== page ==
Fun Inc.

Why Gaming Will Dominate the Twenty-first Century
Narrated by: Victor Villar-Hauser
Length: 7 hrs and 18 mins
4 out of 5 stars (56 ratings)

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Publisher's Summary

A timely and informed assessment of the rapidly growing gaming industry that is altering the world around us. Despite the recession, video games continue to break records and command unprecedented amounts of media coverage. The U.S. is the world's biggest video games market and manufacturer, with a market now worth over $20 billion annually in software and hardware sales more than quadruple its size in the mid 1990s. World of Warcraft now boasts over 11 million players worldwide, and over $1 billion per year in revenues. Gaming is flourishing as a career and a creative industry as well. 254 U.S. colleges and universities in 37 states now offer courses and degrees in computer and video game design, programming and art. Video games are increasingly for everyone: 68% of American households now play computer or video games, while the average game player is 35 years old and has been playing games for twelve years. Against the popular image, too, 43% of online U.S. game players are female. The U.S. military alone now spends around $6 billion a year on virtual and simulated training programs, based around video games and virtual worlds. The budgets for developing the biggest games can now top the $100 million mark and are snapping up some of the biggest names in film, from Steven Spielberg to Peter Jackson.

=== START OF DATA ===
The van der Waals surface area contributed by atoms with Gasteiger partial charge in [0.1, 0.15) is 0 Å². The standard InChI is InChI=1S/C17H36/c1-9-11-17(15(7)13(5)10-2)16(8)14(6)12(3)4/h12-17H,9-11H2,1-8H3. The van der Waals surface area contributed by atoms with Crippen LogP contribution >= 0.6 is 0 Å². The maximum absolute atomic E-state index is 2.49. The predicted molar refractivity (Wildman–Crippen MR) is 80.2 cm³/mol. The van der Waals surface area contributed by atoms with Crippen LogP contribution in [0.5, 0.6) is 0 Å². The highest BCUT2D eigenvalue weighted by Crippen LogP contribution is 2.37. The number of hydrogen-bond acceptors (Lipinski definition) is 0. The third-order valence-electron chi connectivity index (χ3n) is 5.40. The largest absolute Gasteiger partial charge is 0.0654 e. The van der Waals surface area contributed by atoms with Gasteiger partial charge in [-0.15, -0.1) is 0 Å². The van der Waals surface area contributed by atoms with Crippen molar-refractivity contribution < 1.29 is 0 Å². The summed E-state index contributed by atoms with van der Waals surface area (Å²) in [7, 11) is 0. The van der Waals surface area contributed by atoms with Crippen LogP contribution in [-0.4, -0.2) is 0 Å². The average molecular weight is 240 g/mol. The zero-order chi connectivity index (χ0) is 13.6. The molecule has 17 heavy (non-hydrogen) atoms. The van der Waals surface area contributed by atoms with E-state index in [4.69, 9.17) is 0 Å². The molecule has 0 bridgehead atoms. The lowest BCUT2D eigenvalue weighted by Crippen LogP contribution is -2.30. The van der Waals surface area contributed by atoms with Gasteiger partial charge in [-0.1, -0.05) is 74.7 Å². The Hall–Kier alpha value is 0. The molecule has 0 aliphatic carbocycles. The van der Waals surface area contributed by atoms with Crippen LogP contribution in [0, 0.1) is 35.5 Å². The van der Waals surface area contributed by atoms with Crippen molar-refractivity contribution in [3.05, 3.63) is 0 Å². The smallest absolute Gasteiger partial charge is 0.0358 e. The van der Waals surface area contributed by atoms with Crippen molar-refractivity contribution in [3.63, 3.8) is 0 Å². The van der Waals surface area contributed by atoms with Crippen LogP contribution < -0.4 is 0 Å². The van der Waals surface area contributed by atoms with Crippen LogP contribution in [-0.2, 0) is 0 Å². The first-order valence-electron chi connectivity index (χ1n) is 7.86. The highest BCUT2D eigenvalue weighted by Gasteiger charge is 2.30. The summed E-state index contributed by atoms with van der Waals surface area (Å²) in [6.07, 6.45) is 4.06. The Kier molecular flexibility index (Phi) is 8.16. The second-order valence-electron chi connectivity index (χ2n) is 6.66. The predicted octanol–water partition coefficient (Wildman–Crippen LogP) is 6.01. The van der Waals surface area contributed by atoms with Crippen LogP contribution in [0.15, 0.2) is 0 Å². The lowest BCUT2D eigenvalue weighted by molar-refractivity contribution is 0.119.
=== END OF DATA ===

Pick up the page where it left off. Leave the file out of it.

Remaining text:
©2010 Tom Chatfield (P)2010 Audible, Inc

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    4 out of 5 stars
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Slightly dated.

This is a good book with a good amount of information, but because most of it as written before the iPad was announced, it completely misses the boat with regard to the direction of gaming in the mobile/handheld/tablet space. Other than that, though, this is an excellent piece of writing on an important subject.

4 people found this helpful

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    3 out of 5 stars

Pop culture an history in an average sized bowl.

This is an interesting book about the way video games have changed as an industry and how it has changed global communities. The book has a heavy British influence since its author is British so many American readers may be unfamiliar with some of the company names or games but it doesn't cause too many distractions. The book is not as fluid as I would prefer and seems to randomly jump around a lot but overall it makes a good history book and great reading for those wanting to try to develop video games.